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Steve Albini, Noise Rock Pioneer and ‘In Utero’ Engineer, Dead at 61

In addition to his own work with Big Black and Shellac, Albini also brought his abrasive sound to alt-rock classics like Pixies’ Surfer ‘Rosa’ and PJ Harvey’s ‘Rid of Me’

Steve Albini

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Steve Albini, the noise-rock pioneer with Big Black and Shellac who also helped engineer some of the greatest alternative rock albums of all time — Nirvana’s In Utero and PixiesSurfer Rosa among them — has died at the age of 61.

Staff at Albini’s Electrical Audio recording studio confirmed to Rolling Stone that he died Tuesday night, with The New York Times adding that the cause of death was a heart attack. Albini’s death comes just a week after his acclaimed noise-rock project Shellac was set to release To All Trains, their first new album in over a decade.

The California-born, Montana-raised Albini played in Missoula punk bands as a teenager before moving to Chicago in the late Seventies to attend Northwestern University, where he majored in journalism and wrote for local music zines. On the side, Albini formed his own solo music project that he dubbed Big Black, releasing the EP Lungs in 1981.

After filling out Big Black with guitarist Santiago Durango and bassist Jeff Pezzati — both of the beloved Chicago punk act Naked Raygun — with a Roland TR-606 as the drummer, the band released a series of EPs that showcased Big Black’s trademark sound: Suffocating, abrasive guitars, played slower than punk rock but no less intense.

In 1986, Big Black, now with Dave Riley on bass, released their debut album, Atomizer, followed a year later by their second and most enduring LP, the post-hardcore classic Songs About Fucking, released on the Chicago indie label Touch & Go.

“All the people that work in music, even in the independent music business, give you the impression that they are iconoclasts and that they are unconcerned with commercial considerations,” Albini told Rolling Stone of the album title in a 2017 interview celebrating its 30th anniversary:

“They want you to think that they are in it for art and art alone. Then when you present them with something that is unmarketable or that might not reach all of the chain stores — when you present them with something that is a manifestation of their pretense — they blanch. So we were gonna put everybody on the rack. ‘Oh, your record label is about the unfettered free expression of the artist? OK, we will give you an obscene album title and horrible music, and let’s see if you live up to your word.’”

Albini added, “The term ‘rock & roll music’ originally meant dirty songs about fucking,” he says. “It was rhythmic songs that were euphemistically or explicitly about fucking. Songs about fucking — that’s what rock & roll meant.”

After the two highly influential albums, Big Black broke up in 1987, with Albini briefly forming the noise-rock outfit Rapeman — which released one LP in 1988 and split soon after — before focusing his efforts on the recording studio and bringing his noisy production approach to other artists’ music.

After honing his craft in the studio with Chicago-area acts like Urge Overkill, Albini was enlisted to produce (though Albini himself preferred the word “engineer”) an album by a relatively unknown Boston band called Pixies. Released in 1988, Surfer Rosa was an instant cult hit and helped launch the alternative-rock revolution that would take over the mainstream in the early Nineties.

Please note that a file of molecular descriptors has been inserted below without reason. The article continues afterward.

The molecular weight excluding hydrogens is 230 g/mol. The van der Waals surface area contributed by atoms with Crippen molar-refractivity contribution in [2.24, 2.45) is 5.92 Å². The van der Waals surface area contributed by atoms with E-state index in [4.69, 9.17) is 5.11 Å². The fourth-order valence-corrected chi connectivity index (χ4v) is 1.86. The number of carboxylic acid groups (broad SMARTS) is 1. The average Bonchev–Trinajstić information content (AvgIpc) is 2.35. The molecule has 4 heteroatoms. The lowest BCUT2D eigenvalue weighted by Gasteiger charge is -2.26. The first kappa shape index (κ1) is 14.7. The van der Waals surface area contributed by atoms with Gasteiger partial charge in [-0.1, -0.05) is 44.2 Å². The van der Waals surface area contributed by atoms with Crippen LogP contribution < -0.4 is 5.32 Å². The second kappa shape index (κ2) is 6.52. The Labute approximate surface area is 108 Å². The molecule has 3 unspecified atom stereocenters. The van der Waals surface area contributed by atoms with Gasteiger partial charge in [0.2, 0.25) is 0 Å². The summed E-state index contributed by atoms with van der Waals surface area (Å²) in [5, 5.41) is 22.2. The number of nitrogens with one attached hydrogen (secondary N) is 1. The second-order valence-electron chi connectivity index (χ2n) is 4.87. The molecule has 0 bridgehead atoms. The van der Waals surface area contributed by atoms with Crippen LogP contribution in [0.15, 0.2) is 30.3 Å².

“The brainy Boston quartet went up against punk producer Steve Albini for one of the era’s most influential rock sounds: all razor-blade guitars and drum thud,” Rolling Stone wrote in naming Surfer Rosa one of the 500 Greatest Albums of All Time. “It became the sound of the Nineties, as everyone from Nirvana to PJ Harvey went to Albini, hoping to get the raw power of Surfer Rosa.”

In the early Nineties, Albini continued to produce and engineer albums at a prolific pace, recording with bands like the Jesus Lizard, Tad, Failure, Superchunk, and the Jon Spencer Blues Explosion. In 1993, Albini was recruited to work on a pair of high-profile, major-label LPs: PJ Harvey’s sophomore album, Rid of Me, and Nirvana’s much-anticipated follow-up to Nevermind, In Utero.

“When I heard the Pixies for the first time, I connected with that band so heavily I should have been in that band — or at least in a Pixies cover band,” Cobain, a fan of Surfer Rosa, told Rolling Stone. “After Nevermind, we could do whatever we wanted,” recalled Krist Novoselic. “Kurt wanted to make a Pixies record.”

“I think the very best thing you could do at this point is exactly what you are talking about doing: Bang a record out in a couple of days, with high quality but minimal ‘production’ and no interference from the front office bulletheads. If that is indeed what you want to do, I would love to be involved,” Albini wrote in his infamous four-page letter to Nirvana prior to recording.

“I’m only interested in working on records that legitimately reflect the band’s own perception of their music and existence. If you will commit yourselves to that as a tenet of the recording methodology, then I will bust my ass for you. I’ll work circles around you. I’ll rap your head with a ratchet …”

For his role on In Utero, Albini insisted on a $100,000 flat fee with no stake in future royalties. “I think paying a royalty to a producer or engineer is ethically indefensible. I would like to be paid like a plumber: I do the job and you pay me what it’s worth,” he wrote. “There’s no way I would ever take that much money. I wouldn’t be able to sleep.”

Despite Albini’s notoriously acerbic and opinionated personality, Kurt Cobain said of recording with him in a 1993 Details interview, “For the most part, he was surprisingly pleasant to work with.” However, after recording In Utero over two weeks, Nirvana’s label DGC was apparently taken aback by how un-commercial the follow-up to the multiplatinum Nevermind was, and after initially refusing to release the LP, the label finally acquiesced after a pair of radio-friendlier tracks (“Heart-Shaped Box” and “All Apologies”) were remixed by Scott Litt, which drove a wedge between Nirvana, Albini, and the finished product. “It was totally devastating to me from a business standpoint,” Albini told Gillian G. Gaar of the remixes. “Because it was officially regarded as inappropriate for bands to record with me on a mainstream level.”